The word “jazz” – or rather the neologism (of uncertain etymology) invented to designate this hybrid music that has always been a half-breed – does not tolerate the addition of a letter indicating a plural. What's more, this art had begun to become universalised, multiply and diversify very early on, so it is not its least paradox that it continues to live and develop by dint of cultivating the voice of each of its creators and simultaneously, their collective élans, refining them and making them more complex. Hence the fine pertinence of the title chosen for this album, which is also that of a piece written by the leadercomposer and for which one take sufficed: “For me, emphasises the bass player, the most striking experience was the three days in residence at Fontenay-sous-Bois (followed by a concert) that preceded the recording.
I was staggered by the way in which everyone contributed without necessarily speaking inordinately. It really seemed to me that I was providing the basic material, and that these “sound architects” were building an edifice that was not only mine but that of the entire group”. In other words, beyond genres and styles and outmoded distinctions and hierarchies (solos/collective, melodic/rhythmic, improvised/ premeditated, leader/sidemen), this was an irresistible, timeless demonstration of jazz. Or else, as if to illustrate this other constraint in the making of a jazz work that is the indivisible tandem of discipline and freedom, one theme was cruelly entitled Le scaphandre et le papillon (The Diving Bell and the Butterfly).
This was a reference to the film inspired by journalist Jean-Dominique Bauby's stroke and subsequent book: “I found that the hypnotic, circular bass line represented a form of shackles to which I had the greatest trouble to adapt: the term “L.I.S.” (locked-in syndrome) came at the beginning of working on this piece. The idea of mentioning Julian Schnabel's film came later“. In fact, as concerned the melodic silhouettes of the compositions as much as the level of playing of the five instrumentalists – particularly the interaction of the two blowers and even the gestures of the percussionist – in principle, an obvious diversity unfolded as the pieces went on.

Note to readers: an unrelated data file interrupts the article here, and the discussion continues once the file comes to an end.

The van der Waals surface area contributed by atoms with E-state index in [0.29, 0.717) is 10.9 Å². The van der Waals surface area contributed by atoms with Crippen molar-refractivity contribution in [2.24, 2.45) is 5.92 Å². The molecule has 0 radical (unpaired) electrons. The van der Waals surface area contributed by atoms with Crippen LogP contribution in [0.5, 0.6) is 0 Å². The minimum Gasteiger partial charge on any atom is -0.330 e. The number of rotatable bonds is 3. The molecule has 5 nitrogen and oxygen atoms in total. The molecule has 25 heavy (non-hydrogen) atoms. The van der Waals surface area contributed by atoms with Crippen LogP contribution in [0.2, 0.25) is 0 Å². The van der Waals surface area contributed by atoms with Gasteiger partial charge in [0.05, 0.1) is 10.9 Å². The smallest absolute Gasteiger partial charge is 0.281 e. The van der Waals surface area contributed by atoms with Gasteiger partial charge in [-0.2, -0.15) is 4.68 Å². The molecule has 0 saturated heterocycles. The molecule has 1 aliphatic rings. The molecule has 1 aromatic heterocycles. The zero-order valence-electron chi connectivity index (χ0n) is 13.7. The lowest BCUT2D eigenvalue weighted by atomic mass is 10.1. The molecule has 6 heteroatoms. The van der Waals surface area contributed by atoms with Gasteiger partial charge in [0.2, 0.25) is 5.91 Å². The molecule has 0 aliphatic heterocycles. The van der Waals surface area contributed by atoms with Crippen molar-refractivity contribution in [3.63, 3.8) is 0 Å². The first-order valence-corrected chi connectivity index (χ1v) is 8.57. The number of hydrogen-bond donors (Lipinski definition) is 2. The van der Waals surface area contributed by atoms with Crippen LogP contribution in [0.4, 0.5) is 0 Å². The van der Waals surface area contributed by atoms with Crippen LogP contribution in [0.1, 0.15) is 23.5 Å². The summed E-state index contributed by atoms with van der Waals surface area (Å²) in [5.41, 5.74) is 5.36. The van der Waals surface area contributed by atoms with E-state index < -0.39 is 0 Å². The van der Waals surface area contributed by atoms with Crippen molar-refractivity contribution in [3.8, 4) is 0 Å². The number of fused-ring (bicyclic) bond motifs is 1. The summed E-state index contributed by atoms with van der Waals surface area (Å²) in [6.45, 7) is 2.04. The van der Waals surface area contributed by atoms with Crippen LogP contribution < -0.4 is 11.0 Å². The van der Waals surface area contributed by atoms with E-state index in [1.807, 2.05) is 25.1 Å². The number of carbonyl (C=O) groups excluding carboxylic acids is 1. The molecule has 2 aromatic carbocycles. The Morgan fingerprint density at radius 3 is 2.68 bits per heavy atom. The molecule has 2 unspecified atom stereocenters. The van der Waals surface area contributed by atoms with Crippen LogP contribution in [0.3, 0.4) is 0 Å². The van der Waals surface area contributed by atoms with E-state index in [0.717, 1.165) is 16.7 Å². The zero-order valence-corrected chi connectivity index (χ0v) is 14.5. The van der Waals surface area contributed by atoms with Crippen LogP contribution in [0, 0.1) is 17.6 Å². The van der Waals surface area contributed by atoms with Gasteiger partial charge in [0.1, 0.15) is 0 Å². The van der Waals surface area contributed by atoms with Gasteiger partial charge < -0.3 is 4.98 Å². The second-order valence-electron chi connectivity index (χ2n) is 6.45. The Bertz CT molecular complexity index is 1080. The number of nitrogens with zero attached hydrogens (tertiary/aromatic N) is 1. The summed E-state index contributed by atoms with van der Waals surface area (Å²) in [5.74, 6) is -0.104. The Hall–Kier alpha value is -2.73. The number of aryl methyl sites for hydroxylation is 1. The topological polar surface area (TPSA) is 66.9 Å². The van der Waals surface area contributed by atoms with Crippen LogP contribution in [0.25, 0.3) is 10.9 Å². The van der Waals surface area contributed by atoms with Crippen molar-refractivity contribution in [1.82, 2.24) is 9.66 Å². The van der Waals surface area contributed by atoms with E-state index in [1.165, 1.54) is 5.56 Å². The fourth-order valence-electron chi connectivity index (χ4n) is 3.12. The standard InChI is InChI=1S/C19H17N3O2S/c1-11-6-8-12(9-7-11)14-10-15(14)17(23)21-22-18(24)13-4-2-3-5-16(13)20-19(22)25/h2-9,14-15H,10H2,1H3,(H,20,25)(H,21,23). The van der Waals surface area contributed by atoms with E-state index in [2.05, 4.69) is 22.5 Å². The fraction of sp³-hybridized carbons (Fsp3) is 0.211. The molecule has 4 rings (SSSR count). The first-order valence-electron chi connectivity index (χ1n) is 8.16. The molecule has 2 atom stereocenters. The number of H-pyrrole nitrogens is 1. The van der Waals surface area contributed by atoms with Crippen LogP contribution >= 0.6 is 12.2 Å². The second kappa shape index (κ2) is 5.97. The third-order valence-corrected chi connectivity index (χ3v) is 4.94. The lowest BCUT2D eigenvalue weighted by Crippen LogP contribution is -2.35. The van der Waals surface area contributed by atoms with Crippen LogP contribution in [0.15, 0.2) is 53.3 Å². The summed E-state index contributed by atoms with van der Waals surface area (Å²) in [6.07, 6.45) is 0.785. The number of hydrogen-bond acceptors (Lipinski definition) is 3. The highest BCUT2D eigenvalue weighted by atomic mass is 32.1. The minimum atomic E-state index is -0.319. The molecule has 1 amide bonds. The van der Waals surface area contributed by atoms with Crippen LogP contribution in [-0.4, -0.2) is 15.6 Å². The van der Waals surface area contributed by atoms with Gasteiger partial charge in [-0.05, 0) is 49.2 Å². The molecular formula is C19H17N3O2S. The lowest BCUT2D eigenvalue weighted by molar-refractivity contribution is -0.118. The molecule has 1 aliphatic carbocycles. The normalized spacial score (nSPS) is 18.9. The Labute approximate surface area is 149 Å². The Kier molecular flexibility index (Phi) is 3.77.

These offer a whole range of subtle variations on an equilibrium between the volatile and the solid, the fluid and the serious, precision without brutality and an almost caressing struggle. Beyond the need for a richer instrumental palette, these nuances turn out to be subtly perceptible, not only between the tenor and soprano saxophones but, from the outset, between the styles of the two saxophonists on the same instrument: fluence and relative lightness of Matthieu Donarier's tenor delicately contrasted with Tony Malaby's almost “tannin”- like density (Fandango), whereas the latter's sharp, incisive soprano (less often in solo), distinguishes itself in suppleness from Donarier's ethereal, twirling soprano. Thomas Grimmonprez's punctuations and quasi-pointillist discourse, and Bojan Zulfikarpašic's grooving inflections (beginnings of choreographies), virtues delightfully and briefly flattered, participate in this mosaic of oxymorons (soft paroxysms and serene interrogations) long enough for three Snapshots, in which the bass player imposes and generously raises up his mastery and dense sonority according to an empathy gaily felt during previous recordings. Spotted then confirmed beginning with his first phonograms, Kerecki's science or art for inventing and/or stirring up a collective movement, mixed with song and dance, the ductility of which seems alien to any spirit of crisis, blossoms here with seeming simplicity and a plasticity that one might be tempted to compare with some naturism or even an ecological evidence. Or like a corollary to the adage according to which 'curves are beauty'.
Tony Malaby - tenor & soprano sax (left channel)
Matthieu Donarier - tenor & soprano sax (right channel)
Bojan Z - piano, Fender Rhodes
Stepahne Kerecki - double-bass
Thomas Grimmonprez - drums
1. SNAPSHOT 1* - 1:34
2. SERBIAN FOLK SONG ** - 6:39
3. LE SCAPHANDRE ET LE PAPILLON - 4:58
4. SOUND ARCHITECTS - 6:50
5. SNAPSHOT 2* - 1:27
6. LUNATIC - 5:47
7. SONG FOR ANNA - 6:33
8. KUNG FU - 4:42
9. SNAPSHOT 3* - 1:19
10. LA SOURCE - 7:32
11. BASS PRAYER - 4:27
12. FANDANGO - 3:09
ALL TITLES COMPOSED BY STÉPHANE KERECKI, PUBLISHED BY TAG ZONE MUSICEXCEPT * COMPOSED BY STÉPHANE KERECKI, BOJAN Z & THOMAS GRIMMONPREZ**FROM THE SERBIAN TRADITIONAL “DUNJE I JABUKE” / INTRO ARRANGEMENT BY MIKI STANOJEVIC